He told agents that it is they who decide who and what they want to be, and that the deals they get in the future are based, in part, on the deals they already have. “If you don’t deliver results,” he told them, “you will be vulnerable.” Like Moore, he noted that one of the most important pieces of information an agent can have when calling on a new dealer is “why should [the dealer] be willing to hand over a multi-million dollar piece of their organization to you?”

More to Come
Each panel held a wealth of information for attendees, and these were only some of the sessions that had attendees talking. The board of directors put together a list of sessions that gave agents the information they needed. And next year is already shaping up to break all records.

Every agent looking to increase their business, and profits, should start making plans now to attend next year’s show. It is scheduled for March 10–12, 2014, and will be held at Caesars Palace for a third straight year. We’ll be looking forward to seeing you there.

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What, Exactly, is a Dealer-Owned Warranty Corp?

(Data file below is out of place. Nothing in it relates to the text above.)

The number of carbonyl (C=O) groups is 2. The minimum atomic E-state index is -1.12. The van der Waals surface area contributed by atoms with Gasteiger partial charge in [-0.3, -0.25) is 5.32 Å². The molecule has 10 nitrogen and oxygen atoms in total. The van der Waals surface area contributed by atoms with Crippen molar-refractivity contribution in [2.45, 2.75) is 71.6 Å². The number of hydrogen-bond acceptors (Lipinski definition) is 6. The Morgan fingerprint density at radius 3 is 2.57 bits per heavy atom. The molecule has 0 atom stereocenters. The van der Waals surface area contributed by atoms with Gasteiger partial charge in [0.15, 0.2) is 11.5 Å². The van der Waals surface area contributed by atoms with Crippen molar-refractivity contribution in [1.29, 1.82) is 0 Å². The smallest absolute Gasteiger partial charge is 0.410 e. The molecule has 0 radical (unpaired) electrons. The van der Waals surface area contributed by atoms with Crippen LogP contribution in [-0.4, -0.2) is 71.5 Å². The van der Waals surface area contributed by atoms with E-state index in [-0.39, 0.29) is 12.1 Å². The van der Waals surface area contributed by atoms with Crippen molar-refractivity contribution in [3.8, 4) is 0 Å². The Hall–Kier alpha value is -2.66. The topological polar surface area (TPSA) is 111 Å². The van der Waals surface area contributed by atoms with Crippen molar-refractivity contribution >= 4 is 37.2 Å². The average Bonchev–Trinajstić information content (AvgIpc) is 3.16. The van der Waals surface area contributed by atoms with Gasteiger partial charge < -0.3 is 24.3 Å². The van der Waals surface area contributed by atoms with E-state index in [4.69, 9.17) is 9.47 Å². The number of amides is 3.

One type of service contract program available to dealers is a dealer-owned warranty company. But as an agent, knowing what that is and how it works, and how it will effect the dealers you sell it to, is important. Mark Macek, president, United States Warranty Corp., addressed attendees at Agent Summit 2013 in March, educating them on what, exactly, a dealer-owned warranty company is, and how it benefits the dealers.

In this type of structure, the dealer actually forms a separate c-corporation structure, apart from the dealership itself, for the sole purpose of writing service contracts. The new entity, owned by the dealer, then becomes the obligor, and in a sense, the actual provider. In Macek’s case, U.S. Warranty handles all of the back-end functions and takes an admin fee out of each contract for that purpose. It’s important to note, however, that depending on the provider the dealer sets the reinsurance program up with, how those fees and taxes are handled can differ.

“This is their company, they own it,” said Macek. “We don’t touch their funds; all funds flow through the dealership. So things like coverage, rates, etc. are all controlled by them, based on the underwriter’s approval”

Basically, the dealer gains the ability to control every aspect of the service contract, from what coverage is offered, to what the rates are set. “We tell dealers to make it better than the factory warranty, or what’s currently on the street,” Macek said. Examples include offering first day rental, or providing extended rental terms. This entices the customer to buy the dealership’s contract over another option.